Elizabeth Murray’s Bow Tie is a delightfully paradox example of avant-garde artwork of the 2000s. Her response to Cubist-resultant Minimalism and Surrealist-influenced Pop Art are warped, knotted and shaped canvases that give a new dimension to modern Surrealism. The aforementioned Bow Tie, a spectacular unity-through-repetition work consisting of rounded abstract forms, painted with bold, primary-color-blocked segments. When I first came across this work, I was shocked how visually similar this is to the structure of a human cell.
Elizabeth Murray, Bow Tie
From the waviness of the mitochondria, to the parallel linear segments of the endoplasmic reticulum, the visual resemblances of Murray’s Bow Tie to the structures within the human cell are too prevalent to leave unnoticed. Her art fuses vulgar humor and dialectal experiments in a way that itself establishes an ironic collision. Murray’s ability to combine abstraction and figuration simultaneously while dealing with life’s impurities within the realms of pure shape and color is reminiscent of Picasso or Miro, for example. (Cohen, 2011) One of the most important aspects for me, compared to other avant-garde female artists of our time, is that Murray specifically stated that it was important to blur the line between female and male work. She didn’t want her work to be viewed as “painted by a woman.” “I see my own work as androgynous,” said Murray. (Gardner, 1984)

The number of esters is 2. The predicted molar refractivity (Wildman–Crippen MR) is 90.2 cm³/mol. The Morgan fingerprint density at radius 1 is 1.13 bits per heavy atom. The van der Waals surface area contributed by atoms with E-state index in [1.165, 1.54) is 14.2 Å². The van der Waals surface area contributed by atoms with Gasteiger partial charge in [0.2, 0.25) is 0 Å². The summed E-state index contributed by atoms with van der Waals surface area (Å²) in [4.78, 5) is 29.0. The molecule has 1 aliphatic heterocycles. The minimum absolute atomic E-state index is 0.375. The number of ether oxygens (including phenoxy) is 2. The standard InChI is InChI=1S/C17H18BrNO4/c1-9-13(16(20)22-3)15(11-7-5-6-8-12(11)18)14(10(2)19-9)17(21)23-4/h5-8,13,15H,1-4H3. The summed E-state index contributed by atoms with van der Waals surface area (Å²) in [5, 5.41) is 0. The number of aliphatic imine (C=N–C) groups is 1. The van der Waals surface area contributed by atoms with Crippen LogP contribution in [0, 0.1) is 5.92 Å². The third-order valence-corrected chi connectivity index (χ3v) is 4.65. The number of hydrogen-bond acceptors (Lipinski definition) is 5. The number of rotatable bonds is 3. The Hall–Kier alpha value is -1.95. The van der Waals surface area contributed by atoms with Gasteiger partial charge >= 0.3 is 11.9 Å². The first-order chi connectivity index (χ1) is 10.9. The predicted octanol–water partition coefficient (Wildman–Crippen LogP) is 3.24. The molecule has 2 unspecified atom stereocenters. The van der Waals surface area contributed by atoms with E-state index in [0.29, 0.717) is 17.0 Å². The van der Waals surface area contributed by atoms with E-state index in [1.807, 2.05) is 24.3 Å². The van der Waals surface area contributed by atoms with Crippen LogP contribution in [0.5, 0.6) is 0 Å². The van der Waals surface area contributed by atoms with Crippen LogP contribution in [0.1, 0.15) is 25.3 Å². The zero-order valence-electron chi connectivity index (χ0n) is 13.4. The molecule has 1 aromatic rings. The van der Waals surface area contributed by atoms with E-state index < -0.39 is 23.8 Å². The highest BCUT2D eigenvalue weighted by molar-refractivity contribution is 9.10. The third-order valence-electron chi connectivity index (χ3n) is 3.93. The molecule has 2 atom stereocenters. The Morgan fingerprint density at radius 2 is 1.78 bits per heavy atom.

Murray’s work could be considered a challenge, dissent and antagonistic in nature. Challenging the seriousness of other modern artists. This challenge to other artists, both male and female—was to create work that stands alone and doesn’t follow trends or gender politics. Unlike the other artists in this unit’s readings, Murray’s work was evident to never have been inspired or affected by politics or gender roles and is dissent in the separation from serious subject matter and garish colors. Murray took understandable concepts and familiar works and transported them to a new spatial dimension, embracing the colloquial imagery of pop culture.
Worth noting is that Murray passed away in 2007 from a 2005 brain cancer diagnoses. Cancer is the uncontrolled growth of cells in the body. Old cells do not die and instead grow out of control, forming new, abnormal cells. These extra cells may form a mass of tissue, called a tumor. (Cancer Treatment Centers of America, 2019) This work seems to be even more significant when we analyze Murray’s quote from a 1984 article in the magazine ArtNews: “I think art is a mirror of our own conflicts. In some way, artists always paint about themselves, whether the result is expressed as fantasy or reality.”(Gardner, 1984)
Cohen, David. “Elizabeth Murray and Tom Burckhardt: A Review from 2006.” Artcritical. July 05, 2011. Accessed August 06, 2019. http://www.artcritical.com/2006/10/19/elizabeth-murray-tom-burckhardt/. Gardner, Paul. “Elizabeth Murray Shapes Up.” ArtNews, September 1984. “What Is Cancer?: Common Forms and Oncology Treatment Options.” Cancer Treatment Centers of America. July 19, 2019. Accessed August 06, 2019. https://www.cancercenter.com/what-is-cancer. https://www.fotolibra.com/gallery/50002/cross-section-of-human-cell-illustration/